The first time I ever attended a webinar, I was amazed. I had never witnessed such excitement at the end of a presentation before. Coming from academia, our lectures or presentations always ended with little fanfare. This online webinar blew my mind.
There was ‘this’ bonus and ‘that’ bonus. But you had to act quickly because these bonuses were going to disappear 15 minutes after the webinar ended. I felt like I was watching a live version of late-night TV infomercials – BUT WAIT! If you act now, you can also have THIS bonus! Whew! It made my head spin.
I can’t remember if I purchased from that first webinar or not. But I was fascinated by the spectacle of the push for sales at the end. It was around 6 months into my digital marketing journey when I came across the BEST webinar I had attended to date.
It was being promoted by a well-known black hat SEO guru. (Yes, I even ended up in that world for a, thankfully, very brief stint.) The presenter was all hype. I was so taken in by the excitement he generated that I ended up running to my wallet to whip my credit card out as I didn’t want to miss out on this opportunity. I wanted the course he was selling.
Two thousand dollars later, I was officially in his community and course. I was thrilled for the first few weeks as I consumed content and quickly had little “wins” that built my confidence. But there was something else stirring in me that I couldn’t quite put my finger on. All I knew was that I had a feeling of discomfort in his group the more I consumed the content and participated in his community. Something wasn’t quite right.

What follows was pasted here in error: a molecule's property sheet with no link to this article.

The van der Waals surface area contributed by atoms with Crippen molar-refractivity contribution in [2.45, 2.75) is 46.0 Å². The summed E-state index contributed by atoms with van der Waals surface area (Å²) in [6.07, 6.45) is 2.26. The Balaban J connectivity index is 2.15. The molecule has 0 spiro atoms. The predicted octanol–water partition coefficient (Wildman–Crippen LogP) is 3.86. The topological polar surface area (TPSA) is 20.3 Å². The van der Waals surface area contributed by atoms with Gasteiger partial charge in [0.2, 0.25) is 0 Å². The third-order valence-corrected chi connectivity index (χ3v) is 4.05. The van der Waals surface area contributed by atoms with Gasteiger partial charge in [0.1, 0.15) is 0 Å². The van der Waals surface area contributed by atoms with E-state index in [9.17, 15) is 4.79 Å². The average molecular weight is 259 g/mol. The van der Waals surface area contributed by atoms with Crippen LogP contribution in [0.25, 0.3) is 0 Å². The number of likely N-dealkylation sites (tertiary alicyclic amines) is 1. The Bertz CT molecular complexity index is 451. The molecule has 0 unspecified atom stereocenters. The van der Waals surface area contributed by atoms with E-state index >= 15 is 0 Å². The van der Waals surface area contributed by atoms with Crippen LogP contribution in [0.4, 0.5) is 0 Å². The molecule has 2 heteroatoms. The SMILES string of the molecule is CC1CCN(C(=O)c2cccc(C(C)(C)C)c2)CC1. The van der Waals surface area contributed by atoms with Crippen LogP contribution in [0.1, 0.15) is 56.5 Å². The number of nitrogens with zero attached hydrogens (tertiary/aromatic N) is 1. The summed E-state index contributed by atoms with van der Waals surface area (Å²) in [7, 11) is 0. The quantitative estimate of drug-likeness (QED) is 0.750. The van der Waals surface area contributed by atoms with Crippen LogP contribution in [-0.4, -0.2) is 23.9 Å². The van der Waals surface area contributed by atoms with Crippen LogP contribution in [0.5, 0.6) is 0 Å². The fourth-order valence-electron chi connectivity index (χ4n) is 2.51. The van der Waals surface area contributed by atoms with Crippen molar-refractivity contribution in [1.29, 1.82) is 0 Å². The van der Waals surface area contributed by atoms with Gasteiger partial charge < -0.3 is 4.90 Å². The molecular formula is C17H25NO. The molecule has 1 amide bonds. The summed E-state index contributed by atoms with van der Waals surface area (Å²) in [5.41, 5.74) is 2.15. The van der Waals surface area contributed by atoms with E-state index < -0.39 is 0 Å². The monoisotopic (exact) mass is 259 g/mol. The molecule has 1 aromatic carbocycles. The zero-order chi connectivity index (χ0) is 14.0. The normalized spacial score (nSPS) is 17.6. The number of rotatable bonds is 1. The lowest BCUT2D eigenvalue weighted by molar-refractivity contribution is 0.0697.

It was when I came across 2 modules in his course did the pieces finally come together.
I realized that this guy had no idea what he was talking about. The first module that started bringing this clarity, was on webinars. He showed, step-by-step, how to create a webinar that will sell. It was only when I was creating my own did I see that he actually provided no useful content in his webinars. It was all simply hype and smoke and mirrors. There was NO substance to them at all.
And then came the talk of bonuses.
Ah ha! This was what brought my discomfort into sharp focus – the bonuses were used to force the sale. Yes. Force the sale. That’s why there was so much hype at the end of the webinar. Emotions often overrule logic.
That’s why, at the end of a webinar, if you have just enough amount of fear of missing out + excitement about the offer, it can = making a sale that, perhaps, otherwise wouldn’t occur.
You might be thinking all sorts of things right now about webinars you’ve given or attended. Your mind might be buzzing right now.
Let’s look at this further.
Why bonuses are destructive
Firstly, when I write that bonuses are destructive, let me explain what I mean by that. Stay with me here cause I’m going to veer just slightly to build the foundation of my statement.
A while back, I had an experience that was so impactful it changed how my business operates. It made me question so many things about my business – especially fundamental things like what was the most important aspect of my business – Sales? Relationships with customers and clients? Being respected in my niche? Being of service to those I could help?
This experience had shaken me to my core.
But it brought into sharp focus the foundation for my business —